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As Groovy As Ever, Bruce Campell Insists ‘Ash Vs. Evil Dead’ is Better Than a Fourth Film

by  in TV News Comment
As Groovy As Ever, Bruce Campell Insists ‘Ash Vs. Evil Dead’ is Better Than a Fourth Film

Boom, baby, boom! Nearly 30 years after we last saw Ash Williams in action, Bruce Campbell is back battling Deadites, only this time on the small screen.

Campbell’s return to the chainsaw-wielding, boomstick-firing character he originated in 1981 finally happens next month in “Ash vs. Evil Dead,” the Starz sequel series to Sam Raimi’s cult-favorite film trilogy. The debut season consists of 10 half-hour episodes – the pilot is helmed by Raimi, who’s producing alongside longtime partner Rob Tapert – with the stock boy and aging lothario forced to face his demons when a Deadite plague threatens to destroy humanity.

“This is better than a fourth movie,” promised the 57-year-old Campbell, who’s heard calls from the franchise faithful for decades to revisit the world of “Evil Dead.” “The fans have driven all this. The fans are responsible for every single bit of this. They’ve been relentless for years. The last ‘Evil Dead’ movie was 24 years ago — 1991, when we shot ‘Army of Darkness.’ They haven’t shut up since! So no matter what we say to them or what we give them, it will never be enough – and we’re very grateful for that.”

“Even if I was over it, the fans would not allow me to be over it,” the actor chuckled during the Television Critics Association’s summer press tour. “I’ve gone to conventions since 1988, and I’ve heard ever every subsequent year, ‘When are you making more of this?’ … I don’t think I was ever really over it. You get a little tired of not being able to answer them, because they go, ‘When is another movie coming?’ I couldn’t really tell them, so I was more frustrated, like them, than being over it. I can’t be over the ‘Evil Dead’ movies. They got me into the film business.”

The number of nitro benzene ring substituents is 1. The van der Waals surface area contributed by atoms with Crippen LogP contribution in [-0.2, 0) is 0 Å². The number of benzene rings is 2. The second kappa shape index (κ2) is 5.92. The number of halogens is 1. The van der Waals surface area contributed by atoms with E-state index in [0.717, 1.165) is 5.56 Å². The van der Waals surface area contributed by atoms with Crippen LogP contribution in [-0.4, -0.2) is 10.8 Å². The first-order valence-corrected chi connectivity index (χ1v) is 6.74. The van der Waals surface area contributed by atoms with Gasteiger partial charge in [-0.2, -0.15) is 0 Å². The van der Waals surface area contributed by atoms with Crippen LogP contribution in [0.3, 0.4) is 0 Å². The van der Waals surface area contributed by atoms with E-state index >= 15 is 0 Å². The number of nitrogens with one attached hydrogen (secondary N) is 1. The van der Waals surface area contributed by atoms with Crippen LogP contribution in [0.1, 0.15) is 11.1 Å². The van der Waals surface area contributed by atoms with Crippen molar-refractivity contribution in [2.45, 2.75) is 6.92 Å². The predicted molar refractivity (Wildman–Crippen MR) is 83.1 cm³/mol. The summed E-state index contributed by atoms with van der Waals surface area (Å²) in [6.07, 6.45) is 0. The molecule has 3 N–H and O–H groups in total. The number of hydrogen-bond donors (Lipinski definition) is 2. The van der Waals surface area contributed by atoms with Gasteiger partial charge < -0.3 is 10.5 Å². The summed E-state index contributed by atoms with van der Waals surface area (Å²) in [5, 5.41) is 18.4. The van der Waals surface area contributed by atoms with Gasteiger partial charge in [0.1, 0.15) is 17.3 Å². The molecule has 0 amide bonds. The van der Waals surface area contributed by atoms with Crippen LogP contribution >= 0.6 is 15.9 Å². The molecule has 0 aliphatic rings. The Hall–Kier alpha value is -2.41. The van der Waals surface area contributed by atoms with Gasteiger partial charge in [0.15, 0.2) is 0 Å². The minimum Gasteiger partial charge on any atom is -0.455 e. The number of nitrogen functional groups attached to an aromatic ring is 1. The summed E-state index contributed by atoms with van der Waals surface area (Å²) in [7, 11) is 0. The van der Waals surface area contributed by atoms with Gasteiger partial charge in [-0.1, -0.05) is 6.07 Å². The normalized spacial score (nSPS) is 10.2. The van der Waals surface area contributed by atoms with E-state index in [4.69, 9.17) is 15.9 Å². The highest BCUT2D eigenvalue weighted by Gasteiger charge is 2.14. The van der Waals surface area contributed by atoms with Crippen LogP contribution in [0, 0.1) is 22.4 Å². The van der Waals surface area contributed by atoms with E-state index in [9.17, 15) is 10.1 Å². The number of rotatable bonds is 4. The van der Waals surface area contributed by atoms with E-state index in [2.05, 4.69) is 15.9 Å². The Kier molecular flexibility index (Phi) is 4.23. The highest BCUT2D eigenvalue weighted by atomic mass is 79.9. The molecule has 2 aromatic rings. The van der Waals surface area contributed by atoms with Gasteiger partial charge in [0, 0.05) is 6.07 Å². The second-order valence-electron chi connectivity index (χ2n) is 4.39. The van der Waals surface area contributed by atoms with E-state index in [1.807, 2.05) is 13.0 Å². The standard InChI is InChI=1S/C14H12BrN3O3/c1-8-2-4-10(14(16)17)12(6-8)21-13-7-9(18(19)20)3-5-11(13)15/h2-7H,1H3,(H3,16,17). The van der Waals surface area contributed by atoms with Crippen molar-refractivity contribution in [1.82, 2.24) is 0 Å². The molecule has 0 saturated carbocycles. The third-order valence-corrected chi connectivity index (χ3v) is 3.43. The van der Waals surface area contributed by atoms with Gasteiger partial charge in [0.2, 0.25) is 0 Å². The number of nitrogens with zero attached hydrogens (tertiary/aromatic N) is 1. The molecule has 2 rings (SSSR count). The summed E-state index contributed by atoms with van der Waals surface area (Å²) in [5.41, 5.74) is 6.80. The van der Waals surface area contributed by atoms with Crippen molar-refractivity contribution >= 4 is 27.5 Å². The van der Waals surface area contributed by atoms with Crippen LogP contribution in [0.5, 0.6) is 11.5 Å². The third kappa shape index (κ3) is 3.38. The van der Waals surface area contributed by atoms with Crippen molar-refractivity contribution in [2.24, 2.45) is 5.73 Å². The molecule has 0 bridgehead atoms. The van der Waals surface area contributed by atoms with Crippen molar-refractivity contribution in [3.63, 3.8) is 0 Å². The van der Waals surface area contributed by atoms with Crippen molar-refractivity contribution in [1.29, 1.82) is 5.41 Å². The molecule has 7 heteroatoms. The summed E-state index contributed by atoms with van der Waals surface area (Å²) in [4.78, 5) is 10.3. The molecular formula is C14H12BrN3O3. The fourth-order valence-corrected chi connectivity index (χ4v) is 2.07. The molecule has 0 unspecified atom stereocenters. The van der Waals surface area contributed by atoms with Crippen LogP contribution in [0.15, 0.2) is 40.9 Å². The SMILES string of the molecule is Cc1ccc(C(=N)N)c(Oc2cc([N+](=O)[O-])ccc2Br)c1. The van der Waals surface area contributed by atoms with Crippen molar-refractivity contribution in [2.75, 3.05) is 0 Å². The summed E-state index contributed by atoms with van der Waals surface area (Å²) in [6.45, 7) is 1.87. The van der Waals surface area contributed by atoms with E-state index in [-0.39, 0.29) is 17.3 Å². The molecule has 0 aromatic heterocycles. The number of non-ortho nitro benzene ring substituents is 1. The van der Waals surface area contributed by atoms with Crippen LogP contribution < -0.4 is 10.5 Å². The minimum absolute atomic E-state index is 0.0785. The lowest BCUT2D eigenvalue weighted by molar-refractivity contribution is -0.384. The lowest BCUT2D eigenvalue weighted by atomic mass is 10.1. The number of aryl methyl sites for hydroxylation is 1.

Raimi said he believes what’s most kept the franchise close to the hearts of generations of fans — even amid the undead renaissance on film and television — is Campbell’s amusingly brash, endearingly lowbrow performance as Ash. “This guy is the main difference,” the filmmaker explained. “We have a series that really has a hero at its center fighting the monsters. Most of these shows, most movies, most zombie films or TV shows have to do with the monsters being the stars, whether it’s ‘Frankenstein’ or ‘Dracula’ or ‘Night of Living Dead’ or Freddie or Jason. They’re all great, but we have a show that stars a monster fighter, a hero, one of us, and we can identify with him, I think. … It’s Bruce Campbell, his character, which has kept it unique and keep people now coming back to see these movies again and again.”

“I’m attracted to weird material,” admitted Campbell, whose eclectic career highlights include the short-lived but well-loved TV Western “The Adventures of Brisco County, Jr.,” stints as the amoral thief Autolycus on Raimi and Tapert’s “Hercules: The Legendary Journeys” and “Xena: Warrior Princess,” an aged, mummy-battling Elvis in “Bubba Ho-Tep,” the skilled and sage Sam Axe on “Burn Notice,” and the central figure of “My Names Is Bruce,” the documentary chronicling his B-movie career.